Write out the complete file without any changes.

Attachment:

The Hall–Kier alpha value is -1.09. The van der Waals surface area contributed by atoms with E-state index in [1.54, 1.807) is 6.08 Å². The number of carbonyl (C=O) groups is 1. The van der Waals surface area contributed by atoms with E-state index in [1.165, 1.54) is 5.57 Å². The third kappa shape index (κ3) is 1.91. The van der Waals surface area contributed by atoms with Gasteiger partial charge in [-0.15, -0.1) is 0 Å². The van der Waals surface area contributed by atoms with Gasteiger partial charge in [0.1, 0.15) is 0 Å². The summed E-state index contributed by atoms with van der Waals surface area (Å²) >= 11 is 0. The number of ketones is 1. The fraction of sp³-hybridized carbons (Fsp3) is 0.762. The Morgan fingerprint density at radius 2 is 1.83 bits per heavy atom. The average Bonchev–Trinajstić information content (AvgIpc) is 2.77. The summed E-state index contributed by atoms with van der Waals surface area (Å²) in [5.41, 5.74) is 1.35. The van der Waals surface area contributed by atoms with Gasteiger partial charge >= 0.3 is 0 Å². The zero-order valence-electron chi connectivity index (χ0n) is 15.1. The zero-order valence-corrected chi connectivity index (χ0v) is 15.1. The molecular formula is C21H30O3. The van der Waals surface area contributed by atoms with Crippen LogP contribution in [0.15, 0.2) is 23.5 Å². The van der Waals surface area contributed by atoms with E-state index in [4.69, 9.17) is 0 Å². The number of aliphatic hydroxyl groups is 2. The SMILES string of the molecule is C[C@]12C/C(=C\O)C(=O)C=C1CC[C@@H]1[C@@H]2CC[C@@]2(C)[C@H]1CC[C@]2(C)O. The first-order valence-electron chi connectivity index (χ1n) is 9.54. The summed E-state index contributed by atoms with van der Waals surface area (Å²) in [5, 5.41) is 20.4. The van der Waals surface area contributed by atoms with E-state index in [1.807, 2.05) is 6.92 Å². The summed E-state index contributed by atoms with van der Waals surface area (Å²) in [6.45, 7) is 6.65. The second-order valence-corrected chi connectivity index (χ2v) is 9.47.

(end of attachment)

The Hall–Kier alpha value is -1.09. The van der Waals surface area contributed by atoms with E-state index in [1.54, 1.807) is 6.08 Å². The number of carbonyl (C=O) groups is 1. The van der Waals surface area contributed by atoms with E-state index in [1.165, 1.54) is 5.57 Å². The third kappa shape index (κ3) is 1.91. The van der Waals surface area contributed by atoms with Gasteiger partial charge in [-0.15, -0.1) is 0 Å². The van der Waals surface area contributed by atoms with Gasteiger partial charge in [0.1, 0.15) is 0 Å². The summed E-state index contributed by atoms with van der Waals surface area (Å²) >= 11 is 0. The number of ketones is 1. The fraction of sp³-hybridized carbons (Fsp3) is 0.762. The Morgan fingerprint density at radius 2 is 1.83 bits per heavy atom. The average Bonchev–Trinajstić information content (AvgIpc) is 2.77. The summed E-state index contributed by atoms with van der Waals surface area (Å²) in [5.41, 5.74) is 1.35. The van der Waals surface area contributed by atoms with Gasteiger partial charge >= 0.3 is 0 Å². The zero-order valence-electron chi connectivity index (χ0n) is 15.1. The zero-order valence-corrected chi connectivity index (χ0v) is 15.1. The molecular formula is C21H30O3. The van der Waals surface area contributed by atoms with Crippen LogP contribution in [0.15, 0.2) is 23.5 Å². The van der Waals surface area contributed by atoms with E-state index in [4.69, 9.17) is 0 Å². The number of aliphatic hydroxyl groups is 2. The SMILES string of the molecule is C[C@]12C/C(=C\O)C(=O)C=C1CC[C@@H]1[C@@H]2CC[C@@]2(C)[C@H]1CC[C@]2(C)O. The first-order valence-electron chi connectivity index (χ1n) is 9.54. The summed E-state index contributed by atoms with van der Waals surface area (Å²) in [5, 5.41) is 20.4. The van der Waals surface area contributed by atoms with E-state index in [1.807, 2.05) is 6.92 Å². The summed E-state index contributed by atoms with van der Waals surface area (Å²) in [6.45, 7) is 6.65. The second-order valence-corrected chi connectivity index (χ2v) is 9.47.